Look ahead and behind to protect, restore river

Bluffton's announcement that it had been selected to participate in a federal program on "smart growth" is good news.

The Environmental Protection Agency will offer its guidance and expertise as the town revises its zoning and development standards. As described by Kim Jones, the town's natural resources manager, the EPA will help selected communities "implement smart growth strategies to protect the environment, improve public health, create jobs, expand economic opportunity and improve overall quality of life."

The town should make sure that new development that comes in the days and years ahead does not negatively impact the May River and other local waterways. That means new construction must meet the goal of keeping the total amount of hard surfaces below thresholds that harm sensitive tidal creeks and rivers.

Business as usual, given the shellfish bed closures in the May and Okatie rivers, won't do.

But "smart growth" addresses just one aspect of a problem that by definition comes from many sources.

The town also must look at already approved plans that could contribute to further degradation of the May River. Thousands of lots have been approved for development in various planned communities throughout the town, which covers about 50 square miles. Every house, store, driveway, parking lot and road built adds to the problem unless the stormwater runoff is handled in a way that as closely as possible mimics Mother Nature.

In addition, stormwater systems for communities and commercial centers already built must be refitted to reduce and reverse the harm that has been done to the river.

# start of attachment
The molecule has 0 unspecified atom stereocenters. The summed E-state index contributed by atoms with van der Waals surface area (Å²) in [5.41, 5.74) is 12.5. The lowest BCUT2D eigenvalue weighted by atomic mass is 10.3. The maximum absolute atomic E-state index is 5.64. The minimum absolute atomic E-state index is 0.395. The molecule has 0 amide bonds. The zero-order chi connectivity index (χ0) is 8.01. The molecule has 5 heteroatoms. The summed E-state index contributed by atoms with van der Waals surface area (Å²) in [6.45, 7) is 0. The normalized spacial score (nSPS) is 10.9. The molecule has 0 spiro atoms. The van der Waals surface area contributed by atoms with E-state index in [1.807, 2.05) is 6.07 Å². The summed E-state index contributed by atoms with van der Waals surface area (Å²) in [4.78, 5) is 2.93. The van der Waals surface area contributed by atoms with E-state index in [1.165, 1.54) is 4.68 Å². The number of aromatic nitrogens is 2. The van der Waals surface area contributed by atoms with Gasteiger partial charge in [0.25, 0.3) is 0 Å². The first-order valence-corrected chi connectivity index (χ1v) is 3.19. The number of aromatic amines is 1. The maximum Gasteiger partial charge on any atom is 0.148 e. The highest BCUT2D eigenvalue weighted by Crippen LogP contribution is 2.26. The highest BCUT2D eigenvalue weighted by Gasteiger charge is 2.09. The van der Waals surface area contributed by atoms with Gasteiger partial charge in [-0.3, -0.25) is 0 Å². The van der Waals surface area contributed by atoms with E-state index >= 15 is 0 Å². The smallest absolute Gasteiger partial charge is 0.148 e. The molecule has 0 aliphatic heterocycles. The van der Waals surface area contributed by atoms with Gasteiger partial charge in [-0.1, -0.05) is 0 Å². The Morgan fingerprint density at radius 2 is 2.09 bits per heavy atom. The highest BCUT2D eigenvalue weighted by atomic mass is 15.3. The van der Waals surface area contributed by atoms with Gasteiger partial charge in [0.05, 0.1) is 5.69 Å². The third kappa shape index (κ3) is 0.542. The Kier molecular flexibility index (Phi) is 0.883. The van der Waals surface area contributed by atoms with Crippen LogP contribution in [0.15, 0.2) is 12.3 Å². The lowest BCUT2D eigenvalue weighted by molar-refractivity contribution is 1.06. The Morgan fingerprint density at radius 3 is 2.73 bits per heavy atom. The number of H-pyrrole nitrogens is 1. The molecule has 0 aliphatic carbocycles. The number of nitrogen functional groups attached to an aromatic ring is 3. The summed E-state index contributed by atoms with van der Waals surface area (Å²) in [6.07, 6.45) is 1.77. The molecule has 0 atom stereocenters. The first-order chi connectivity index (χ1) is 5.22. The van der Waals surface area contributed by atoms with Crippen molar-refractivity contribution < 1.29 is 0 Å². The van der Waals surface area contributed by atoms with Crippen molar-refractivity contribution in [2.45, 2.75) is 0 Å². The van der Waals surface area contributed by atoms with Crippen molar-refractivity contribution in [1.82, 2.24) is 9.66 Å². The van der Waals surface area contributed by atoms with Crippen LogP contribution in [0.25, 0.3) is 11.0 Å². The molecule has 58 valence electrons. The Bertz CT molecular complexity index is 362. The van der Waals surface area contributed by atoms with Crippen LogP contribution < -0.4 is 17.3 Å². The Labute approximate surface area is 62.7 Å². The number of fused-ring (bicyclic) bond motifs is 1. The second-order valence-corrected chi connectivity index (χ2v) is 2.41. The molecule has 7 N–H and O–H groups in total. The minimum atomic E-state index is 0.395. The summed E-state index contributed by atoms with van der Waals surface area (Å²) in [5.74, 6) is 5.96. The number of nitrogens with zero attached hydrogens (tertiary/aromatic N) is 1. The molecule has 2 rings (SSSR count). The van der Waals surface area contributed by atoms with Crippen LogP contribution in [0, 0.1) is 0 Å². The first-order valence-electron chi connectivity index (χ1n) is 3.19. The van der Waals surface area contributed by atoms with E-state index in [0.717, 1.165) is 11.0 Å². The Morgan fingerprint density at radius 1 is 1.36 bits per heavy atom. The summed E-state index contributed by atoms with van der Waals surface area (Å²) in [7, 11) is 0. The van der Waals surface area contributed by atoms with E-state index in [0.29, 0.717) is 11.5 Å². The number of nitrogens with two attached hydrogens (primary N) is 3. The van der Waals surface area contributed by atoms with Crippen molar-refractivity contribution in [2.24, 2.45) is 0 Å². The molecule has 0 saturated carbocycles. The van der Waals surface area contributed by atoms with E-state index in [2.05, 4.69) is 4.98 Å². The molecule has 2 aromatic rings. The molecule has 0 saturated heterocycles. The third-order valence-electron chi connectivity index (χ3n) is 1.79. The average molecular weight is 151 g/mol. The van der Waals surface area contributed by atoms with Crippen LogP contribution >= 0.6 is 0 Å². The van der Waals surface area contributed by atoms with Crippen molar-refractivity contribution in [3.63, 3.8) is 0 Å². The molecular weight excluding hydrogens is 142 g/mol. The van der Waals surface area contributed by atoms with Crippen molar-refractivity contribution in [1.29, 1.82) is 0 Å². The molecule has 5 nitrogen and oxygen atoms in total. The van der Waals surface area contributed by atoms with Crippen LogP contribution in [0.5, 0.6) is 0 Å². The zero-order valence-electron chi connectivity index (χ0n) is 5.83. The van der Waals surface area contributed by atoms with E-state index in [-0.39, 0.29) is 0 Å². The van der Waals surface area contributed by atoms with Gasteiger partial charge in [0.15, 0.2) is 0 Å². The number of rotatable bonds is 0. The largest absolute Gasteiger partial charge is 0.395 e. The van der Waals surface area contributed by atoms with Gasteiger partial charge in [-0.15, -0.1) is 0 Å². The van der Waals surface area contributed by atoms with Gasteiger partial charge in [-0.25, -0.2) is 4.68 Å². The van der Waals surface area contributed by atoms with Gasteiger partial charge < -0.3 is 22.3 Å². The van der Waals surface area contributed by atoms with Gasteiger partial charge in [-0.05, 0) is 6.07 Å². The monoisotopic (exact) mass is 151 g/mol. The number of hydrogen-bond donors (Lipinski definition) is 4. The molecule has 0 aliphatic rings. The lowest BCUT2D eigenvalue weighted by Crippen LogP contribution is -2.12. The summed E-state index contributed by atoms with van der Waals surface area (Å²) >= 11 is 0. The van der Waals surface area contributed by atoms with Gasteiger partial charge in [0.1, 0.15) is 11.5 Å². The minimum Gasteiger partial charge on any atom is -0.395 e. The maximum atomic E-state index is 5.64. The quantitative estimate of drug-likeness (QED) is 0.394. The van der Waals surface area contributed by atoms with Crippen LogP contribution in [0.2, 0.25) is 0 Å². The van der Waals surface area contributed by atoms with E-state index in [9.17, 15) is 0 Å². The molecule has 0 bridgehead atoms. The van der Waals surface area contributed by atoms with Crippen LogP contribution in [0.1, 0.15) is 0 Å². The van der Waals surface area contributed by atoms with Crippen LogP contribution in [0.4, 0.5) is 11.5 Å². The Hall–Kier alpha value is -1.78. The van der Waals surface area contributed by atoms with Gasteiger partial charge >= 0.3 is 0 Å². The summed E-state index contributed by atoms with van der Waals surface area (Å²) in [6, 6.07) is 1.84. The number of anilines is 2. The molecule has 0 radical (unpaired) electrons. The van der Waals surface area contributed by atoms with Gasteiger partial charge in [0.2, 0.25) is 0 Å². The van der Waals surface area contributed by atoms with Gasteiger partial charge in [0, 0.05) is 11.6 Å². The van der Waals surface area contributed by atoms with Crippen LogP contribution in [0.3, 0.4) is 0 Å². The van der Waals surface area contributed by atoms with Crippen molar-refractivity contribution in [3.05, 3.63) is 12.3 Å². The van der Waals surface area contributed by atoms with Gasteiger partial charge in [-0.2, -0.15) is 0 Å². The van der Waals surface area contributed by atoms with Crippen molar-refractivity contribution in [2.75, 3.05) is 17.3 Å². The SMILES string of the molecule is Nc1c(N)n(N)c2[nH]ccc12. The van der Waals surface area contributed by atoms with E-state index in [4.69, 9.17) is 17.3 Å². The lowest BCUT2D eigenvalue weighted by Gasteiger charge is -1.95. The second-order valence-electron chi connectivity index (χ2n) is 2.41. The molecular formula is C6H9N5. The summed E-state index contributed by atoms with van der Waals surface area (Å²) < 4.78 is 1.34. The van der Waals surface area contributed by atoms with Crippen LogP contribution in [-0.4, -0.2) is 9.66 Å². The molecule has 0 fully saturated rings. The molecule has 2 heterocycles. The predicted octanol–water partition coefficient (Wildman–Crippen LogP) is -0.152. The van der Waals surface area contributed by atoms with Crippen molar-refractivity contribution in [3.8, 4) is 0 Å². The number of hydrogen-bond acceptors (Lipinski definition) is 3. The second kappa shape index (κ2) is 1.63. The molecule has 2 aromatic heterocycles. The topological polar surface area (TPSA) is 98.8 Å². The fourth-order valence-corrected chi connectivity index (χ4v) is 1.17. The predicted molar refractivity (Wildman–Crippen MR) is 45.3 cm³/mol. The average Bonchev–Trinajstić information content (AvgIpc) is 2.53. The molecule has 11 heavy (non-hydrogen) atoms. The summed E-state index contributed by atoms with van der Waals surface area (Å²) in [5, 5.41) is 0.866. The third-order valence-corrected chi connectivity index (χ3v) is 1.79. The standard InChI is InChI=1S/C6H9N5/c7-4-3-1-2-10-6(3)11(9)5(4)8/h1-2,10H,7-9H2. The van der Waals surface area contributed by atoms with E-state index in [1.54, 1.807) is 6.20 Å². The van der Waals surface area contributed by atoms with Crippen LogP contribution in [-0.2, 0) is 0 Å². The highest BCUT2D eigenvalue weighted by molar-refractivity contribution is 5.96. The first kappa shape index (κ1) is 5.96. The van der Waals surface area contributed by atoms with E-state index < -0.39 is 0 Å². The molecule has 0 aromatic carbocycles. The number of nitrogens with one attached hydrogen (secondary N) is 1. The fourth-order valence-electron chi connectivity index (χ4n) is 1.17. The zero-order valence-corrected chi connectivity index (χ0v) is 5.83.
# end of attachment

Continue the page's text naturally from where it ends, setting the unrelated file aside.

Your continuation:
The work -- if it's done right -- probably will cost millions of dollars, and it's not clear yet who would pay for what.

Beaufort County is moving on changes to its stormwater management ordinance that recognize that lots already approved but not built on are a critical part of a potential solution. On Monday, County Council's Natural Resources Committee recommended the changes go to the full council. They would be added to existing stricter controls for new development and redevelopment.

County officials say the changes would affect about 22,000 "lots of record" in unincorporated Beaufort County that have been approved for development, but not built on. If a community's stormwater system doesn't meet the runoff standards, it would fall to lot owners to reduce their individual impact when they build. Examples of how that can be done include unpaved driveways and walkways and smaller roof surfaces.

If this tactic is to have a meaningful impact in the May River watershed, Bluffton would need to join the county in requiring that existing lots in already approved developments fall under the new standards.

It should be noted that Bluffton's promise to protect the river from harm has shifted to a pledge to clean up the river. How sad.

But the public must hold town officials to that.

The stated mission of a newly created town division is to prevent pollution and restore shellfish harvesting in all of the May River.

Town staff assigned to the division are charged with executing the May River Watershed Action Plan, which has been drafted by consultants. The public is to weigh in on the plan this summer, and the town is scheduled to adopt the plan in September.

Stormwater engineer Ron Bullman says the plan includes a list of projects not yet funded. Mayor Lisa Sulka has said the town will have to make tough decisions on paying for the plan once it's finished, but Town Council is committed to cleaning up the river.

Nearly 13 years have gone by since the town first promised it would protect the river as it annexed tens of thousands of acres and gave the go-ahead to build new communities where pines, hard woods and wetlands once dominated. Two years have passed since the state first closed the upper reaches of the May River to oyster harvesting and put harvesting conditions on about four miles of the river. Nearly a year has gone by since the state closed about half the river to shellfish harvesting.

Promises have been made, and they should be kept.